Teshuva, to my knowledge, would take place in a ritual bathing pool called a Mikveh. Mikveh's were typically constructed with a set of steps separated by a middle divider (a risen stone divider several inches to a foot high) next to the entrance of the outer court of a Jewish synagogue or temple or in a town square. This water was also heated or "living" water, as the Jews called it, typically provided by hot springs or other means. Jews, before entering the Mikveh, often fasted several days to cleanse soul, spirit, and body, as the Mikveh was a required ritual bath upon intention to enter a synagogue or temple, as well as a pool used for other religious purification. Separate Mikveh's existed for men and for women. The partaker of the Teshuva would then walk down one side of the steps unclean, immerse oneself in water, and then walk up and out of the pool on the other side of the steps and be proclaimed clean. Only then were they allowed to enter the temple. The pools of Bathesda, and in particular, the pool of Siloam were probably both Mikvehs to this effect. (Bathesda in the gospel mentioning the "stirring of the waters" provided by it's probable hot springs periodically).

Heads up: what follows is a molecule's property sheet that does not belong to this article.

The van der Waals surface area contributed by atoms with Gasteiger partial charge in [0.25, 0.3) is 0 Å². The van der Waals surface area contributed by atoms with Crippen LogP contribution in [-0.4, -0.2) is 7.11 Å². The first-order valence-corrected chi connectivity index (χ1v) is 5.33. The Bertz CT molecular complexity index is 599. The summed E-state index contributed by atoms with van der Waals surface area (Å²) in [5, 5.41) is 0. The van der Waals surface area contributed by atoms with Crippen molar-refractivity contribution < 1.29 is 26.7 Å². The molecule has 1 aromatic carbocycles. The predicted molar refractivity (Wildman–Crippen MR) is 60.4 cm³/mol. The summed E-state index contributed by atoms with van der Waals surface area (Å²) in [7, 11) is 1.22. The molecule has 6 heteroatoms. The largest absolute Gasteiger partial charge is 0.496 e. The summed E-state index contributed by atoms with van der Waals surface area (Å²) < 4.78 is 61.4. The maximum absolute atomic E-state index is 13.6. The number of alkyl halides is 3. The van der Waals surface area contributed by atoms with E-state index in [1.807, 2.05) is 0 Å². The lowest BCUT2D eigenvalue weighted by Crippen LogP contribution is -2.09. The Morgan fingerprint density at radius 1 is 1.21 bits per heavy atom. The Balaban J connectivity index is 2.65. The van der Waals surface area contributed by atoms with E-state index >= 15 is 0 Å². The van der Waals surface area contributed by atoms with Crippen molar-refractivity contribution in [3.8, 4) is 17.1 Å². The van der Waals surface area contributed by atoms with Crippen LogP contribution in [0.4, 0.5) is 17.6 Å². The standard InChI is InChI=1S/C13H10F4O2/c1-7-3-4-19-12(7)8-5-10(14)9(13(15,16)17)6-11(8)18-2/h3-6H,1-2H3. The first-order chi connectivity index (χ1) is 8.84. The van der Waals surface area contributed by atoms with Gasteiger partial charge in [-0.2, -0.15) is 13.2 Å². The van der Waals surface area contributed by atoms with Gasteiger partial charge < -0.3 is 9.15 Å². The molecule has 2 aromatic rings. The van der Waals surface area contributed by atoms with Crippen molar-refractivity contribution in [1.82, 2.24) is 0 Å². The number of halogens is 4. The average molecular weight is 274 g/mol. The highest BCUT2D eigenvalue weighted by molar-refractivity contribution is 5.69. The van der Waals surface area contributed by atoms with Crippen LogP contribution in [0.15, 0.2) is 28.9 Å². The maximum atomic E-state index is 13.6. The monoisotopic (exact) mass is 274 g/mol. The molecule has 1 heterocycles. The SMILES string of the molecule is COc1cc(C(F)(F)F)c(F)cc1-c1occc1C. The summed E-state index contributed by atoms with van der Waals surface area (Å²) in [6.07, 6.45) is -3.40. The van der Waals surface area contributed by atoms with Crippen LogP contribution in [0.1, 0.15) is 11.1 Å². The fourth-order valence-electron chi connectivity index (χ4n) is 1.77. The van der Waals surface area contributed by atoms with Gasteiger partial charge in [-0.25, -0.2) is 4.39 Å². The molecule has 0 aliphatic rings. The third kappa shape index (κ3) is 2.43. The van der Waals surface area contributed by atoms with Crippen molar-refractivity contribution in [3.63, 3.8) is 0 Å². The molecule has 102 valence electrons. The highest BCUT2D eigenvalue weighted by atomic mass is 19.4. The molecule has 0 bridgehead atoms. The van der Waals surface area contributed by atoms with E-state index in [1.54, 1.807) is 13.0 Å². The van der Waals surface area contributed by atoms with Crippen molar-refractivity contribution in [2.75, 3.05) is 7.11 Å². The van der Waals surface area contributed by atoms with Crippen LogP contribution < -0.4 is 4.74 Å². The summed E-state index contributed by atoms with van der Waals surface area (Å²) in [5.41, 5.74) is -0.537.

Partaking in a Christian baptism was essentially based on the same premise as the Teshuva. Baptism in ancient Judaism had both to do with ritual cleanness, but also to do with agreement. In obtaining water baptism you agreed to the laws, statutes, and beliefs of the institute or theology presented by the temple or prophet providing the means of baptism. In effect, it is symbolic of dying to your old way of thinking, and being reborn in unity with the beliefs of your baptizer. John the Baptist, for example, was readying hearts for Christ's arrival by preaching repentance, or the realization of one being a sinner needing forgiveness. One cannot fix a problem if one is in denial of it existing, after all. Then, upon Christ showing up, Jesus provided the answer to this revelation of sin in man. Water baptisms, to this effect, helped others in the Christian church publicly identify with John the Baptist's idea of needed repentance, that those who got baptized, were publicly proclaiming their agreement with their baptizers that Christ was the one who would solve their issues of sin.